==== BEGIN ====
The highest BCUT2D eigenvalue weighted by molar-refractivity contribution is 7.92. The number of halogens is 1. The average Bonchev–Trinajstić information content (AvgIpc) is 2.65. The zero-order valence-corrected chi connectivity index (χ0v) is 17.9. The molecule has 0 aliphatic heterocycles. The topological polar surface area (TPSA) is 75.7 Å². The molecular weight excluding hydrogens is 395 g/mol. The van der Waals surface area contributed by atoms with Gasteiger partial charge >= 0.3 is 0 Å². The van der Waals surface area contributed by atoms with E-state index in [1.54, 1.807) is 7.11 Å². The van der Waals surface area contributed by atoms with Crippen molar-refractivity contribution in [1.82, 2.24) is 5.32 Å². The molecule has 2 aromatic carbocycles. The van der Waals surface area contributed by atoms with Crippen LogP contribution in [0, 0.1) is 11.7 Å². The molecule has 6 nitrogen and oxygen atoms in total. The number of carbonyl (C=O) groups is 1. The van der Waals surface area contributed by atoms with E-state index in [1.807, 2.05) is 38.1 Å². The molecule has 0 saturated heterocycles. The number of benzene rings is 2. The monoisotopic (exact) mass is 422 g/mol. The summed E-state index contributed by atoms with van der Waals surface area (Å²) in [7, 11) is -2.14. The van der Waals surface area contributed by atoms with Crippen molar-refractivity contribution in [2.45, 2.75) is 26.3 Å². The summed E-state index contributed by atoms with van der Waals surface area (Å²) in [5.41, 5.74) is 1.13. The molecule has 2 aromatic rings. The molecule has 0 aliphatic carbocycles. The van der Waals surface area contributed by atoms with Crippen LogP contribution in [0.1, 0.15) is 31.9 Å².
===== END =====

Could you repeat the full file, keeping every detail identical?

The highest BCUT2D eigenvalue weighted by molar-refractivity contribution is 7.92. The number of halogens is 1. The average Bonchev–Trinajstić information content (AvgIpc) is 2.65. The zero-order valence-corrected chi connectivity index (χ0v) is 17.9. The molecule has 0 aliphatic heterocycles. The topological polar surface area (TPSA) is 75.7 Å². The molecular weight excluding hydrogens is 395 g/mol. The van der Waals surface area contributed by atoms with Gasteiger partial charge >= 0.3 is 0 Å². The van der Waals surface area contributed by atoms with E-state index in [1.54, 1.807) is 7.11 Å². The van der Waals surface area contributed by atoms with Crippen molar-refractivity contribution in [1.82, 2.24) is 5.32 Å². The molecule has 2 aromatic carbocycles. The van der Waals surface area contributed by atoms with Crippen LogP contribution in [0, 0.1) is 11.7 Å². The molecule has 6 nitrogen and oxygen atoms in total. The number of carbonyl (C=O) groups is 1. The van der Waals surface area contributed by atoms with E-state index in [1.807, 2.05) is 38.1 Å². The molecule has 0 saturated heterocycles. The number of benzene rings is 2. The monoisotopic (exact) mass is 422 g/mol. The summed E-state index contributed by atoms with van der Waals surface area (Å²) in [7, 11) is -2.14. The van der Waals surface area contributed by atoms with Crippen molar-refractivity contribution in [2.45, 2.75) is 26.3 Å². The summed E-state index contributed by atoms with van der Waals surface area (Å²) in [5.41, 5.74) is 1.13. The molecule has 2 aromatic rings. The molecule has 0 aliphatic carbocycles. The van der Waals surface area contributed by atoms with Crippen LogP contribution in [0.1, 0.15) is 31.9 Å².